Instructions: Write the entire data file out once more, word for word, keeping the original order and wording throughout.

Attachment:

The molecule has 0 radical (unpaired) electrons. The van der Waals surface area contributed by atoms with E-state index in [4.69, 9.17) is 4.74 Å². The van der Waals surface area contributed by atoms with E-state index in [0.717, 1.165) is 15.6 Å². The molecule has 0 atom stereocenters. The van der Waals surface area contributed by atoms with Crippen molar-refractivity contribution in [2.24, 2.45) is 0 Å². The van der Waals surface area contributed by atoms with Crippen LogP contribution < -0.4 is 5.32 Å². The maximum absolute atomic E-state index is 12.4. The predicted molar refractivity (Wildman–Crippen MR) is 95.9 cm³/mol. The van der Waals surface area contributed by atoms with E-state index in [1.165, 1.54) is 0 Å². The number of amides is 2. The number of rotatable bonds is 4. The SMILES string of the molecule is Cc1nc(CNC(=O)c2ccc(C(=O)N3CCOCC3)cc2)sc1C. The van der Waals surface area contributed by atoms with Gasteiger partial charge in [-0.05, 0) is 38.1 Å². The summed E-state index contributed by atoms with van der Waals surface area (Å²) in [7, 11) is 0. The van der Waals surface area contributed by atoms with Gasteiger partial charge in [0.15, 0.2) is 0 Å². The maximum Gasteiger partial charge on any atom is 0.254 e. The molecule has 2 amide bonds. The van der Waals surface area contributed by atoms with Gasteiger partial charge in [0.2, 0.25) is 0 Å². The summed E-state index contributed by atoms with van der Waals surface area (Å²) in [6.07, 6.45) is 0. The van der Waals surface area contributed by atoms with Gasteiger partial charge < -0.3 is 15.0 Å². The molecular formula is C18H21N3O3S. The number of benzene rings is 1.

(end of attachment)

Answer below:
The molecule has 0 radical (unpaired) electrons. The van der Waals surface area contributed by atoms with E-state index in [4.69, 9.17) is 4.74 Å². The van der Waals surface area contributed by atoms with E-state index in [0.717, 1.165) is 15.6 Å². The molecule has 0 atom stereocenters. The van der Waals surface area contributed by atoms with Crippen molar-refractivity contribution in [2.24, 2.45) is 0 Å². The van der Waals surface area contributed by atoms with Crippen LogP contribution < -0.4 is 5.32 Å². The maximum absolute atomic E-state index is 12.4. The predicted molar refractivity (Wildman–Crippen MR) is 95.9 cm³/mol. The van der Waals surface area contributed by atoms with E-state index in [1.165, 1.54) is 0 Å². The number of amides is 2. The number of rotatable bonds is 4. The SMILES string of the molecule is Cc1nc(CNC(=O)c2ccc(C(=O)N3CCOCC3)cc2)sc1C. The van der Waals surface area contributed by atoms with Gasteiger partial charge in [-0.05, 0) is 38.1 Å². The summed E-state index contributed by atoms with van der Waals surface area (Å²) in [7, 11) is 0. The van der Waals surface area contributed by atoms with Gasteiger partial charge in [0.15, 0.2) is 0 Å². The maximum Gasteiger partial charge on any atom is 0.254 e. The molecule has 2 amide bonds. The van der Waals surface area contributed by atoms with Gasteiger partial charge in [0.2, 0.25) is 0 Å². The summed E-state index contributed by atoms with van der Waals surface area (Å²) in [6.07, 6.45) is 0. The van der Waals surface area contributed by atoms with Gasteiger partial charge < -0.3 is 15.0 Å². The molecular formula is C18H21N3O3S. The number of benzene rings is 1.